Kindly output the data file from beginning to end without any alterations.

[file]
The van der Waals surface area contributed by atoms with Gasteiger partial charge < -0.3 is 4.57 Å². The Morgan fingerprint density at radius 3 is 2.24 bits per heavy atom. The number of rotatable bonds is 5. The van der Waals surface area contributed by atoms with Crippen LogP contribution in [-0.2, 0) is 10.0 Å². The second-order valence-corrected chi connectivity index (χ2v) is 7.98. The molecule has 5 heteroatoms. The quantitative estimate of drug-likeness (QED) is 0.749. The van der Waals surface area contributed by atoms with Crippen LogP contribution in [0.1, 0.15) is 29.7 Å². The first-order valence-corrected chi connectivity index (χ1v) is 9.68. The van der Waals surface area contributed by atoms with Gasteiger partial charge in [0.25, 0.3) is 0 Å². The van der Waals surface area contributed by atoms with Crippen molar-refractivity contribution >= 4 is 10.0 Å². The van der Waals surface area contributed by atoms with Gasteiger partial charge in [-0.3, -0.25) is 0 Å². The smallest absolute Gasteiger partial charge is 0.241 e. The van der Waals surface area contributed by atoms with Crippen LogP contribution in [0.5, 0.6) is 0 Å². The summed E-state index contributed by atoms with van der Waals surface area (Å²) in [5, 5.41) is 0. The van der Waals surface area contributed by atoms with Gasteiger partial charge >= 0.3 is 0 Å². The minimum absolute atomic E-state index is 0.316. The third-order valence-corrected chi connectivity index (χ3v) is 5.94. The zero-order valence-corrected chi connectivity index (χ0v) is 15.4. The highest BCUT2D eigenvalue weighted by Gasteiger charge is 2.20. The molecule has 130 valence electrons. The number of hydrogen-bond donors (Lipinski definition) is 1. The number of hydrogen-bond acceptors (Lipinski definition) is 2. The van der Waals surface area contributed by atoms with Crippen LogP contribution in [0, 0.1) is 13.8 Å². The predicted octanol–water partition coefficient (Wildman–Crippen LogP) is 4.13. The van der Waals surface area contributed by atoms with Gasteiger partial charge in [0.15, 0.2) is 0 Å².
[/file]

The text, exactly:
The van der Waals surface area contributed by atoms with Gasteiger partial charge < -0.3 is 4.57 Å². The Morgan fingerprint density at radius 3 is 2.24 bits per heavy atom. The number of rotatable bonds is 5. The van der Waals surface area contributed by atoms with Crippen LogP contribution in [-0.2, 0) is 10.0 Å². The second-order valence-corrected chi connectivity index (χ2v) is 7.98. The molecule has 5 heteroatoms. The quantitative estimate of drug-likeness (QED) is 0.749. The van der Waals surface area contributed by atoms with Crippen LogP contribution in [0.1, 0.15) is 29.7 Å². The first-order valence-corrected chi connectivity index (χ1v) is 9.68. The van der Waals surface area contributed by atoms with Gasteiger partial charge in [0.25, 0.3) is 0 Å². The van der Waals surface area contributed by atoms with Crippen molar-refractivity contribution >= 4 is 10.0 Å². The van der Waals surface area contributed by atoms with Gasteiger partial charge in [-0.3, -0.25) is 0 Å². The smallest absolute Gasteiger partial charge is 0.241 e. The van der Waals surface area contributed by atoms with Crippen LogP contribution in [0.5, 0.6) is 0 Å². The summed E-state index contributed by atoms with van der Waals surface area (Å²) in [5, 5.41) is 0. The van der Waals surface area contributed by atoms with Gasteiger partial charge >= 0.3 is 0 Å². The minimum absolute atomic E-state index is 0.316. The third-order valence-corrected chi connectivity index (χ3v) is 5.94. The zero-order valence-corrected chi connectivity index (χ0v) is 15.4. The highest BCUT2D eigenvalue weighted by Gasteiger charge is 2.20. The molecule has 130 valence electrons. The number of hydrogen-bond donors (Lipinski definition) is 1. The number of hydrogen-bond acceptors (Lipinski definition) is 2. The van der Waals surface area contributed by atoms with Crippen LogP contribution in [0, 0.1) is 13.8 Å². The predicted octanol–water partition coefficient (Wildman–Crippen LogP) is 4.13. The van der Waals surface area contributed by atoms with Gasteiger partial charge in [0.15, 0.2) is 0 Å².